Coloring Kitsap purple: Campaign raising awareness of child abuse, homelessness
June 11, 2008 · Updated 2:30 PM
Jo Clark has been involved with StandUp for Kids for eight years but it was new even to her to think about child homelessness as predominantly a by-product of mistreatment at home.
I never thought about the connection between child abuse and homelessness until they came up with this, she said.
This is the national StandUp for Kids awareness effort, launched for the first time this month. The goal is to collect 1 million signatures toward a petition in the new Turn Purple Campaign. Anyone can sign the Turn Purple pledge on the official turnpurple.org Web site. Donations also are accepted, however, and the proceeds are intended to expand resources for youth living on the streets. Turn Purple also aims at reducing the number of runaways, raising awareness and recruiting advocates for abused children.
According to one Turn Purple statistic, 90 percent of children who run away have been subjected to mental, physical, emotional or sexual abuse. The program claims it is attempting to break stereotypes that homeless children and teens are troublemakers and rebels who leave their families on purpose.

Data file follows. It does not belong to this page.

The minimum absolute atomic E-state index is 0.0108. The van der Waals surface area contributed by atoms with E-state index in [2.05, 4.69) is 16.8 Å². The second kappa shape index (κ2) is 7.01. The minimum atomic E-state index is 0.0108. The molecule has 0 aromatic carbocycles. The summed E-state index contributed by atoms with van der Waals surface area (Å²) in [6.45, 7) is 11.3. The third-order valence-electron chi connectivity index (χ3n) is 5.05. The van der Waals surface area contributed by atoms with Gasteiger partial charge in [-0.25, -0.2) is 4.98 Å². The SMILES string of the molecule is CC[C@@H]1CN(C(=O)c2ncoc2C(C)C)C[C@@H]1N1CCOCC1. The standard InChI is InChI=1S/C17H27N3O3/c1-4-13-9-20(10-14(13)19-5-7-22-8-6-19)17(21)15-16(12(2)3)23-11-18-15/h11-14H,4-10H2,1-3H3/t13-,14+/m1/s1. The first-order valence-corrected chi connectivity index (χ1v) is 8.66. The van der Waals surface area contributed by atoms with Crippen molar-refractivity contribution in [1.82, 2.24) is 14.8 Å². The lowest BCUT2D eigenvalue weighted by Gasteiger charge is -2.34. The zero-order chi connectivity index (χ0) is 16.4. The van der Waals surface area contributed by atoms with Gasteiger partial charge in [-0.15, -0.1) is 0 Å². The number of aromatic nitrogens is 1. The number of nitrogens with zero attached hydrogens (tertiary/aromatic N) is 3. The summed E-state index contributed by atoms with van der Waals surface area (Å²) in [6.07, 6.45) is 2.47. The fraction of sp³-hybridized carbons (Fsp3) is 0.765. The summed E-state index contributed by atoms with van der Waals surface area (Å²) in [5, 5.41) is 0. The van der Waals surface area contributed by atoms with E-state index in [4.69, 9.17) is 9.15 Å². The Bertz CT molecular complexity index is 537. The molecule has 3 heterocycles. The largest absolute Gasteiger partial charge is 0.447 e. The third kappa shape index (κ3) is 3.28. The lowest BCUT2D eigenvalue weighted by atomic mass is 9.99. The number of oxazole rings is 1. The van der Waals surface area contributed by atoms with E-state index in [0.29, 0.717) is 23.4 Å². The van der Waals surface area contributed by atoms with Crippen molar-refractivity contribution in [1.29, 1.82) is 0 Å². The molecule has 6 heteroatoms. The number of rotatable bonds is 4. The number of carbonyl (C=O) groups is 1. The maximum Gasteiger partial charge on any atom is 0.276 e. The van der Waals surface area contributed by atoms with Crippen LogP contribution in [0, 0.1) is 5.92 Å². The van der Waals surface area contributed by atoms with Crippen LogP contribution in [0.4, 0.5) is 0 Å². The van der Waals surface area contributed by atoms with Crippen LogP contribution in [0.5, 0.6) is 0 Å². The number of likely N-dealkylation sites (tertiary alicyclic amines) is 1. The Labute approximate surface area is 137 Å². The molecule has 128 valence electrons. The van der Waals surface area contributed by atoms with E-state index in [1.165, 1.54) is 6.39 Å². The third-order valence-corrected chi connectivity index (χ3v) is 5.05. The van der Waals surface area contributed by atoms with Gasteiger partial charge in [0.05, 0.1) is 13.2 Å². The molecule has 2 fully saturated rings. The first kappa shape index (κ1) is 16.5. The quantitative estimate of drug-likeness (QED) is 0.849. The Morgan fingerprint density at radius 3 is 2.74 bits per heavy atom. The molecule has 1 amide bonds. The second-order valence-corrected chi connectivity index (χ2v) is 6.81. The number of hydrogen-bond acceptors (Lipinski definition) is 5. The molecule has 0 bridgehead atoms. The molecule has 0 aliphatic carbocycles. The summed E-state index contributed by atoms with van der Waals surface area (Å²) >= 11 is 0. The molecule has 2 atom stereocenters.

Since learning of the national campaign, Clark, the executive director of the Bremerton chapter of StandUp for Kids, has been trying to paint all of Kitsap in the organizations signature color.
She has written a letter to Gov. Chris Gregoire asking her to declare April 22 Turn Purple Day.
The month-long national petition is partly designated to affect changes in legislature, Clark explained.
When it comes to grassroots efforts, however, she has left her awareness palette flexible when contacting area schools.
I suggested they pick a day during the week and wear your school colors because we know CK is not going to wear purple, Clark said with a smile.
Not long after StandUp for Kids sprung up in Kitsap in 1992, its focus shifted greatly to schools, including Central Kitsap, South and North school districts, Suquamish Tribe and sometimes Bremerton students. The idea is to share the awareness, so students can serve as resources to friends or classmates who find themselves steering clear of home.
Our mission has become more preventative than after-the-fact, Clark said.
The local StandUp for Kids, operating on donations from leadership organizations and clubs and relying on some 33 volunteers in their 40s, 50s and 60s, distributes snacks, groceries, clothing, bus passes, hygiene items, blankets and sleeping bags.
Volunteers attend kids nights at the YMCA in Bremerton and at Ridgetop Junior High School to connect with